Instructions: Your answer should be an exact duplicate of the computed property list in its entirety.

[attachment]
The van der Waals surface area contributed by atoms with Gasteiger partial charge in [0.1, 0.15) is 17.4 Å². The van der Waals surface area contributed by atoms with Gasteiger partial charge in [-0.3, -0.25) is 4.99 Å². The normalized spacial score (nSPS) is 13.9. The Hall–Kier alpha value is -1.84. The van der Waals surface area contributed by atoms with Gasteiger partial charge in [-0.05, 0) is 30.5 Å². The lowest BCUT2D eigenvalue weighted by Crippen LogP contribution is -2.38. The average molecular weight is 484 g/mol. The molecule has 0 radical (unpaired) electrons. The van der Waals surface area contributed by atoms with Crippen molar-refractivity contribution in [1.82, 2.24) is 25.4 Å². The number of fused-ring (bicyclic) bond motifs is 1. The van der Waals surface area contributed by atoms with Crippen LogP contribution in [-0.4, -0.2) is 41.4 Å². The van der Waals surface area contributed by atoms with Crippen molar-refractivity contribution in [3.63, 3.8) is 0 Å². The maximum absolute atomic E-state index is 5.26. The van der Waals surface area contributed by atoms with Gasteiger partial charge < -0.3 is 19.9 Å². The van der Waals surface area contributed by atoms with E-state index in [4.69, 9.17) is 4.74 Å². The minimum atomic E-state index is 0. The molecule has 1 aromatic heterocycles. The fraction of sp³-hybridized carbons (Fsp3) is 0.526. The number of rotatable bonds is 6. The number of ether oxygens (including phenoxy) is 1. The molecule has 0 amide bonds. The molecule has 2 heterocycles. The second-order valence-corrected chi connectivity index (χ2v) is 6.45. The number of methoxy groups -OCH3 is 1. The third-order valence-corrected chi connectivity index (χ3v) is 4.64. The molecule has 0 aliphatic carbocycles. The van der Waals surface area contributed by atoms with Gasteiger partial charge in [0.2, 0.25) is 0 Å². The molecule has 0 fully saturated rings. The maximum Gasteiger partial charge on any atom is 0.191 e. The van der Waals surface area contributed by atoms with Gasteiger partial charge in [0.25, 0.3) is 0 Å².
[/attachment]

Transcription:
The van der Waals surface area contributed by atoms with Gasteiger partial charge in [0.1, 0.15) is 17.4 Å². The van der Waals surface area contributed by atoms with Gasteiger partial charge in [-0.3, -0.25) is 4.99 Å². The normalized spacial score (nSPS) is 13.9. The Hall–Kier alpha value is -1.84. The van der Waals surface area contributed by atoms with Gasteiger partial charge in [-0.05, 0) is 30.5 Å². The lowest BCUT2D eigenvalue weighted by Crippen LogP contribution is -2.38. The average molecular weight is 484 g/mol. The molecule has 0 radical (unpaired) electrons. The van der Waals surface area contributed by atoms with Crippen molar-refractivity contribution in [1.82, 2.24) is 25.4 Å². The number of fused-ring (bicyclic) bond motifs is 1. The van der Waals surface area contributed by atoms with Crippen LogP contribution in [-0.4, -0.2) is 41.4 Å². The van der Waals surface area contributed by atoms with Crippen molar-refractivity contribution in [3.63, 3.8) is 0 Å². The maximum absolute atomic E-state index is 5.26. The van der Waals surface area contributed by atoms with Gasteiger partial charge < -0.3 is 19.9 Å². The van der Waals surface area contributed by atoms with E-state index in [4.69, 9.17) is 4.74 Å². The minimum atomic E-state index is 0. The molecule has 1 aromatic heterocycles. The fraction of sp³-hybridized carbons (Fsp3) is 0.526. The number of rotatable bonds is 6. The number of ether oxygens (including phenoxy) is 1. The molecule has 0 amide bonds. The molecule has 2 heterocycles. The second-order valence-corrected chi connectivity index (χ2v) is 6.45. The number of methoxy groups -OCH3 is 1. The third-order valence-corrected chi connectivity index (χ3v) is 4.64. The molecule has 0 aliphatic carbocycles. The van der Waals surface area contributed by atoms with Gasteiger partial charge in [0.2, 0.25) is 0 Å². The molecule has 0 fully saturated rings. The maximum Gasteiger partial charge on any atom is 0.191 e. The van der Waals surface area contributed by atoms with Gasteiger partial charge in [0.25, 0.3) is 0 Å².